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Changing Scenario of Chanchal

Gautam Kumar Das

Stopping by Chanchal Rajbari at the outskirts of the Chanchal town, I remember the book of ‘Bari Theke Paliye’ by Shibram Chakrabarty, a popular Bengali writer, best known for his humorous stories as he once ran away from this Chanchal Rajbari in his boyhood days. Chanchal Rajbari does not resemble to that of a royal palace, it is simply a two-storied building without a trace of any signature of a so-called royal architecture. Shibaprasad Chakrabarty, father of Shibram and a member of this zamindar family, used to lead his life as an ordinary man and that characteristic is inherited by his son, Shibram who speaks and writes about these men in the street. The wanderlust nature of both father and son is reflected in their work for human welfare like excavation of a large tank adjacent to the rajbari for the uses of the common people of the villages and the establishment of a Durga temple and Chandi Mandap where entry is unrestricted to the people irrespective of castes and communities. Chanchal, one of the tiny estates formed in the British India, keeps such traditional features since then. Inhabitants of both the Hindus and Muslims communities, co-existed with communal harmony living side by side, in majority, are cultivators by their occupation. Crop production through farming system is the main source of their family income. Of late the farmers of the well-to-do family make experiments on inter-cropping system where mango saplings are planted in the paddy field of relatively highland areas. When mango saplings are grown up as young trees, the paddy field has gradually been converted to a mango orchard. The mango orchard, a new initiative by the locals in the highland areas of Chanchal, is proved to be now feasible and the produce of mango is a major source of income to the cultivators of this area. It is needless to mention that the Chanchal subdivision of the Malda District had rare mango orchard even fifty years back though Malda is a district known for its huge mango supply to the other parts of Bengal.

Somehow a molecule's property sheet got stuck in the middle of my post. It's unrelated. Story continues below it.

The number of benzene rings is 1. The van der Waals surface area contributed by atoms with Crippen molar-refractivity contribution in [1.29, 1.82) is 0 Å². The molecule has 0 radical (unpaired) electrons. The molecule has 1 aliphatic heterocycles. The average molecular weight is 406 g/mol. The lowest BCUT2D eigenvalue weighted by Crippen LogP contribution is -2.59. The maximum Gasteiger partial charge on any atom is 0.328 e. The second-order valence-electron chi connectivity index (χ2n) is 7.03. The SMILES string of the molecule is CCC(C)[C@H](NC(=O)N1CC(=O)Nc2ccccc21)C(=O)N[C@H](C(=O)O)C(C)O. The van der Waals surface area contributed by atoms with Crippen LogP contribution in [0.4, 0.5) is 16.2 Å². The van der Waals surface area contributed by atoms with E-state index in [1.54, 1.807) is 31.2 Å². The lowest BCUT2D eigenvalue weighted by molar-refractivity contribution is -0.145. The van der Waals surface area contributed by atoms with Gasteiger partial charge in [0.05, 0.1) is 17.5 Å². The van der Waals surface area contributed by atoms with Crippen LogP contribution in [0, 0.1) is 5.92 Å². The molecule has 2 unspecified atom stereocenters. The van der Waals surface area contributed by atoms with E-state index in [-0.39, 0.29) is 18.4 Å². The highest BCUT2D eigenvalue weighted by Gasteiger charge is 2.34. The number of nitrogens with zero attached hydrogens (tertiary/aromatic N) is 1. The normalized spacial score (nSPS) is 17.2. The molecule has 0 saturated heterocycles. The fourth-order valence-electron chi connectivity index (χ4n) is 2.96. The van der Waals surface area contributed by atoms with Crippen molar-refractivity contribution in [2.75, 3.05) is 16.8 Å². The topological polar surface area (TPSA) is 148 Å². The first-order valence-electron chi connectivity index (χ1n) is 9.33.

Co-existence of the communities maintaining Communal harmony is a traditional practice at Chanchal where Muslims preserve black-stone built rare idols of ancient times like Bishnu, Ganesh, Chandi etc in a mud-built temple thatched with tiles. They watch round the clock patrolling around the temple where the idols of antique values are preserved. These rare idols have been collected during excavation of a pond adjacent to the hamlet of the Muslims community. As a whole, the inhabitants of Chanchal keep their traditional flag flying inherited from their ancestors since its formation as an estate.

Being upgraded to a subdivision at present, Chanchal estate was mere a tiny estate during its formation. It is an aggregation of villages and locality when this is fixed as an estate. Chanchal, previously a part of the Purniah District, is segmented and united thereafter to form Chanchal estates in the revenue jurisdiction of Malda District as noted in the Statistical Account of Maldah by W.W. Hunter (1876) – ‘Since the date of the Revenue Survey (1852), the area included within this pargana has been augmented by the transfer of another pargana, of the same name, from the district of Purniah to the revenue jurisdiction of Maldah. The reunited pargana forms part of the Chanchal estates.’